John W Henry apologises to Liverpool fans

Plans for the multi-billion pound European Super League were announced on Sunday but by late Tuesday night all six English clubs, including Liverpool, had pulled out. Tony McDonough reports

Liverpool FC have pulled out of the European Super League


Plans to launch a European Super League (ESL) have collapsed after Liverpool and five other Premier League rebels all pulled out of the multi-billion pound project.

Liverpool, Manchester United, Manchester City, Chelsea, Arsenal and Tottenham were all part of the JP Morgan-backed plan to form the new league that would have replaced the Champions League. 

Spanish sides Atlético Madrid, Real Madrid and Barcelona and the Italian clubs AC Milan, Juventus and Inter Milan had also signed up for the project that was announced on Sunday evening.

But a huge backlash from fans, football authorities, other clubs and senior politicians from all parties have forced the English clubs to perform an urgent u-turn. Chelsea were the first to crack early on Tuesday evening, followed by Manchester City.

Earlier in the day, the board of Everton FC accused the the six English clubs looking to take part on the breakaway ESL of “preposterous arrogance”. In a statement they said the club was “saddened and disappointed” at the proposals.

It accused the six English clubs of “acting entirely in their own interests” and “tarnishing the reputation of our league and the game”. And by late on Tuesday evening the six capitulated under intense pressure.

By mid-Tuesday evening, Liverpool’s playing squad had all come out unanimously against the ESL, led by club captain Jordan Henderson. Their statement on social media read: “We don’t like it and we don’t want it to happen.” Manager Jurgen Klopp was also against the idea.

Jurgen Klopp and Jordan Henderson after winning the Champions League in 2019


And, just before 11pm on Tuesday Liverpool confirmed its withdrawal, saying: “Liverpool Football Club can confirm that our involvement in proposed plans to form a European Super League has been discontinued.

“In recent days, the club has received representations from various key stakeholders, both internally and externally, and we would like to thank them for their valuable contributions.”

And on Wednesday morning, John W Henry, founder of Liverpool owner Fenway Sports Group (FSG), posted a video apology to Liverpool fans on Twitter. He said: “‘I want to apologise to all the fans and supporters of Liverpool Football Club for the disruption I caused over the past 48 hours.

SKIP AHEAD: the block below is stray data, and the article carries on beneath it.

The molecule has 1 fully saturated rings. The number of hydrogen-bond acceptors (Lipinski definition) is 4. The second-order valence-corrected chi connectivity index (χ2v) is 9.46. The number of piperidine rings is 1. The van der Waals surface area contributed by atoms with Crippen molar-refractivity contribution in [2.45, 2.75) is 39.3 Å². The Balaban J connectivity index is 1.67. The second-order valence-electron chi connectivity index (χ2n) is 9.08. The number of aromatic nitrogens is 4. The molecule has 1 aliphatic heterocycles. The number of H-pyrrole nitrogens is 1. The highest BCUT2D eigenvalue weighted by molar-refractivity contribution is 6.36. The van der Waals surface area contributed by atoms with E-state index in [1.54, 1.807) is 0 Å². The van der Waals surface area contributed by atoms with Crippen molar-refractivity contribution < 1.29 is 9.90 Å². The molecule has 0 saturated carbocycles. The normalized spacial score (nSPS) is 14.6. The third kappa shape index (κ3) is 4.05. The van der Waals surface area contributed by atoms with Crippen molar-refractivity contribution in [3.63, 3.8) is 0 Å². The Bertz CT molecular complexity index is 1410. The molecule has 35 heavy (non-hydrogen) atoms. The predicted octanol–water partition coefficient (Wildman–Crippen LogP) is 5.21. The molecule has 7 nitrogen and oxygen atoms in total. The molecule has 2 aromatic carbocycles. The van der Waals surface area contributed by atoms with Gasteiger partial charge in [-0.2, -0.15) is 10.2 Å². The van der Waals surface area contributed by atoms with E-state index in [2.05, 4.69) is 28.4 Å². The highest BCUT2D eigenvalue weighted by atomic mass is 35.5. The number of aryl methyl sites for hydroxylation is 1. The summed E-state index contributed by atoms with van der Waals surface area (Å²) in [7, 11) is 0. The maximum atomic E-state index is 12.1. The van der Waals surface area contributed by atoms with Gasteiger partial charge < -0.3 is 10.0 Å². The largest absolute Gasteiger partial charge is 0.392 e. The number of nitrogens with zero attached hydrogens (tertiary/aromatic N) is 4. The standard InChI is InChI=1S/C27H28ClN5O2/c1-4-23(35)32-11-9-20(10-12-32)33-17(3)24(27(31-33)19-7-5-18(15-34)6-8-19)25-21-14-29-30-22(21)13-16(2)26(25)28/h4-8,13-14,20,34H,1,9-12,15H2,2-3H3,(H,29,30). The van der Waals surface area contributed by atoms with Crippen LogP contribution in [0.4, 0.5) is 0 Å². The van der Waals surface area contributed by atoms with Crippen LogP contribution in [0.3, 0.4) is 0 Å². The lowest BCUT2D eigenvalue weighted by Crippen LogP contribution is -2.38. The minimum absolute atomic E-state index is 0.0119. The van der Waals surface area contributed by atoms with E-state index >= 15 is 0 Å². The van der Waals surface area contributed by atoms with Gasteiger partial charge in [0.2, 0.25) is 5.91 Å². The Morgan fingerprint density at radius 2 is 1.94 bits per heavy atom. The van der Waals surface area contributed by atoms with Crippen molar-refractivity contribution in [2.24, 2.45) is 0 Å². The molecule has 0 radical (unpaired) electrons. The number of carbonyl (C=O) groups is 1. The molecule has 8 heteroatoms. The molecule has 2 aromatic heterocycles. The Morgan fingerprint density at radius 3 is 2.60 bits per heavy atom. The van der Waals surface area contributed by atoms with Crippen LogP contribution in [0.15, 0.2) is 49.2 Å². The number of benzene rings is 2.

“It goes without saying but should be said that the project put forward was never going to stand without the support of the fans. No-one ever thought differently in England. Over these 48 hours you were very clear that it would not stand. We heard you. I heard you.

“And I want to apologise to Jurgen, to Billy (Hogan, club chief executive), to the players and to everyone who works so hard at LFC to make our fans proud. They have absolutely no responsibility for this disruption. They were the most disrupted and unfairly so. This is what hurts most. They love your club and work to make you proud every single day.

“I know the entire LFC team has the expertise, leadership and passion necessary to rebuild trust and help us move forward. More than a decade ago when we signed up for the challenges associated with football, we dreamed of what you dreamed of.

“And we’ve worked hard to improve your club. Our work isn’t done. And I hope you’ll understand that even when we make mistakes, we’re trying to work in your club’s best interests. In this endeavour I’ve let you down.

“Again, I’m sorry, and I alone am responsible for the unnecessary negativity brought forward over the past couple of days. It’s something I won’t forget. And shows the power the fans have today and will rightly continue to have.”

The saga appears to have caused huge reputational damage to all the club’s involved and it will cast doubt on Fenway Sport Group’s continued involvement with Liverpool FC. The investment group, owned by US billionaire John W Henry bought the club for £300m in 2010. It is now valued at almost £3bn.

Until this weekend FSG has enjoyed a good relationship with the fans, even joining the team on an open top bus tour of the city following Liverpool’s Champions League triumph in 2019.

FSG has invested more than £100m in a new main stand, £50m on a new first team training complex at Liverpool FC’s academy in Kirkby and is about to spend a further £60m on an upgrade of the Anfield Road stand. There has also been substantial investment in new players.

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